Third Time Is A Charm
Imagine a 12 year old gymnast who has trained tirelessly for the next season, her Level 8 season. It has been a great off-season, learning and adding new skills for each event.
During warm ups for uneven bars at the second meet of the year, she does not make her Giant all the way around. She turns off the high bar and rolls her ankle as she lands on the edge of the mat.
She has fractured her ankle.
Her immediate thought is, “There goes my season…”
Dad, who has taken the day off of work to support and cheer on his daughter, is watching from the stands. His first thought, “There goes all of that time and money we have dedicated to this upcoming season…”
This was me.
My name is Dr. Jodi Miller and I am a Physical Therapist. I was a competitive gymnast for 10 years in the Tampa area.
This experience was the first of THREE fractured ankles. I was placed in a cast for six weeks then cleared to return to gymnastics practice.
Little did I know how weak this made my ankle.
It was not until my second ankle fracture, that the physician referred me to Physical Therapy. It was short and quick, but it got me back into the gym.
When I was 16, after the third fracture, I was sent for another round of Physical Therapy.
And that was when I developed a strong interest in human anatomy. I loved learning about the bones and muscles. What they are, how they work, how they move, how they help us move.
I loved all of it!
This was when I decided I wanted to be a Physical Therapist…at 16!
I spent time volunteering at pediatric therapy clinics, outpatient clinics, and some hospitals. I then went to the University of Florida and received a Bachelor’s degree in Health Science (all while attending every home gymnastics meet – Go Gators!).
I then moved to North Carolina to earn my Doctorate of Physical Therapy degree from Elon University.
Since graduating in 2007, I have worked in various hospitals, outpatient clinics, and skilled nursing facilities. I have worked with people aged 0-99 and absolutely loved every bit of it.
I have been a Rehab Director and I have taught future physical therapists.
Since 2018, I have focused my career to helping gymnasts, cheerleaders, dancers, and active females be the best that they can be in their specific activity.
I help the athlete and the parents in the best way by providing one-on-one sessions and creating rehab programs that are specific to each person.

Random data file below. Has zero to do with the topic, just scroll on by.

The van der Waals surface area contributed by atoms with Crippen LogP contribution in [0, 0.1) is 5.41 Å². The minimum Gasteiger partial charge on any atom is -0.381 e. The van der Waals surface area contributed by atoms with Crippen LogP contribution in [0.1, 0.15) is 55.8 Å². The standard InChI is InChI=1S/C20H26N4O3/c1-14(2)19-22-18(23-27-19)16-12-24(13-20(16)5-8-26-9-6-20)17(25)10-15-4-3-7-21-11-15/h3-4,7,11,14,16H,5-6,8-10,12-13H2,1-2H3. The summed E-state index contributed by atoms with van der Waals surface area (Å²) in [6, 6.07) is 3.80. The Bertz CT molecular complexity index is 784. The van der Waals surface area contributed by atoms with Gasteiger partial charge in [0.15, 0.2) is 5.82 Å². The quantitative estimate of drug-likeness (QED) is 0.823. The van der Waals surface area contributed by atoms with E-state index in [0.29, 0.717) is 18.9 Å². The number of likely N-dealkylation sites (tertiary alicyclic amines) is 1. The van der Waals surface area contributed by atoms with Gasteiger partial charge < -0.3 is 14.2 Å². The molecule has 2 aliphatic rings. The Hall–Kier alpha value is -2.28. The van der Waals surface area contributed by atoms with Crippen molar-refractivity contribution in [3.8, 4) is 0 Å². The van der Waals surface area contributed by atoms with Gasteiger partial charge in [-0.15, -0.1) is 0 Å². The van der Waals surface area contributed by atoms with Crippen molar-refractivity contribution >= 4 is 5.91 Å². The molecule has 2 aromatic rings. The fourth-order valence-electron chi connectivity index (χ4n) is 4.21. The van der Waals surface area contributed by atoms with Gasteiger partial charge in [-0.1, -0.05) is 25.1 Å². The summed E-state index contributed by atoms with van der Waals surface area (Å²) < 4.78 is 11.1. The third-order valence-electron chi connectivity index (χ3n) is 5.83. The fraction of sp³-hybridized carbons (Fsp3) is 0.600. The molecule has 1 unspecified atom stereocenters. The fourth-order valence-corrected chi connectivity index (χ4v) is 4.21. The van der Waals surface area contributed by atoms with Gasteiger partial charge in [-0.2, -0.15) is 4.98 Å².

I make sure that I have the time and ability to talk with the athlete and the parents, to get to know them, to learn where they seek guidance, to be able to help them in any way.
Many athletes, and parents of athletes, fear that when they are hurt or injured, that they have to miss practice, their season is over, or they have to repeat their current level.
But that is not always the truth.
I believe that the athlete should continue to participate in practice, take an active role in getting better, and improve performance along the way. If you don’t do that, you do run the risk of missing the season or causing more injury.
I was able to rehab my ankle, compete later in the season, and advance to the Regional competition. I continued to participate in practice while I was attending Physical Therapy which kept me with my friends and teammates. This allowed for very little missed practice time and kept my morale up.
This is why I always encourage athletes to stay involved in practice and why I like to conduct some of the treatment sessions during the athlete’s practices. These things are important and definitely impact the athlete’s overall recovery.
I am also the mother of 2 very active little boys. I understand the worry of keeping them safe from injury, the stress of a busy day managing work/school/and play, the helplessness of not being able to help if something hurts or something is wrong, or the anxiety that comes with not knowing what to say to support them when they need it.
It is my goal to also provide parents the support, guidance, and help they need to navigate their young athlete’s injuries, fears, and goals.
It is important to me to help parents and athletes gain support to manage their injuries, provide guidance on how to stay active during practice while injured, and provide parents help when feeling lost about how to support their daughter during the rehab process.
Rehab is a team effort and everyone should be involved. This includes the athlete, the therapist, the parents, and the coaches.
I make it a point to talk to each of these people during the rehab process to ensure that everyone has the same goal.
If you have any questions about Physical Therapy or need help deciding if I am the right Physical Therapist for you or your athlete, please call 813-344-2787 or email me at Jodi@motusvitapt.org.
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For more information about Motus Vita Physical Therapy visit www.motusvitapt.org
|photo credit Abbey Saxton Photography|